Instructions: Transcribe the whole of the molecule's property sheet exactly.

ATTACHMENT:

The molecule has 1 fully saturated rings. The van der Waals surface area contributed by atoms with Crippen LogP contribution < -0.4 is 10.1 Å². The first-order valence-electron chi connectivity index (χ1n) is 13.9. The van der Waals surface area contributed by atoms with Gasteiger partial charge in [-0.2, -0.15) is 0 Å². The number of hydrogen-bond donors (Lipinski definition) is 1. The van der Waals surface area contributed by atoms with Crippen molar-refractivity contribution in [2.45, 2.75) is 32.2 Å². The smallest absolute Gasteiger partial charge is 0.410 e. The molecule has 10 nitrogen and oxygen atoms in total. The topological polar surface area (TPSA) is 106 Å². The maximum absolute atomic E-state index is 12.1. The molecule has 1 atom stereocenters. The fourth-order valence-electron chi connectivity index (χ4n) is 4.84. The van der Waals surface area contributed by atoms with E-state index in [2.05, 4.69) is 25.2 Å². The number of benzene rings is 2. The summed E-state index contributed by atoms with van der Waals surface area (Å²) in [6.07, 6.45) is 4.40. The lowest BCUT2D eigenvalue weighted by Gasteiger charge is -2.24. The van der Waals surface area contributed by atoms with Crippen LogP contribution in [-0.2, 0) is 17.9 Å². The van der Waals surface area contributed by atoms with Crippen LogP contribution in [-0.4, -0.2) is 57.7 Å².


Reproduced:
The molecule has 1 fully saturated rings. The van der Waals surface area contributed by atoms with Crippen LogP contribution < -0.4 is 10.1 Å². The first-order valence-electron chi connectivity index (χ1n) is 13.9. The van der Waals surface area contributed by atoms with Gasteiger partial charge in [-0.2, -0.15) is 0 Å². The number of hydrogen-bond donors (Lipinski definition) is 1. The van der Waals surface area contributed by atoms with Crippen molar-refractivity contribution in [2.45, 2.75) is 32.2 Å². The smallest absolute Gasteiger partial charge is 0.410 e. The molecule has 10 nitrogen and oxygen atoms in total. The topological polar surface area (TPSA) is 106 Å². The maximum absolute atomic E-state index is 12.1. The molecule has 1 atom stereocenters. The fourth-order valence-electron chi connectivity index (χ4n) is 4.84. The van der Waals surface area contributed by atoms with E-state index in [2.05, 4.69) is 25.2 Å². The number of benzene rings is 2. The summed E-state index contributed by atoms with van der Waals surface area (Å²) in [6.07, 6.45) is 4.40. The lowest BCUT2D eigenvalue weighted by Gasteiger charge is -2.24. The van der Waals surface area contributed by atoms with Crippen LogP contribution in [-0.2, 0) is 17.9 Å². The van der Waals surface area contributed by atoms with Crippen LogP contribution in [-0.4, -0.2) is 57.7 Å².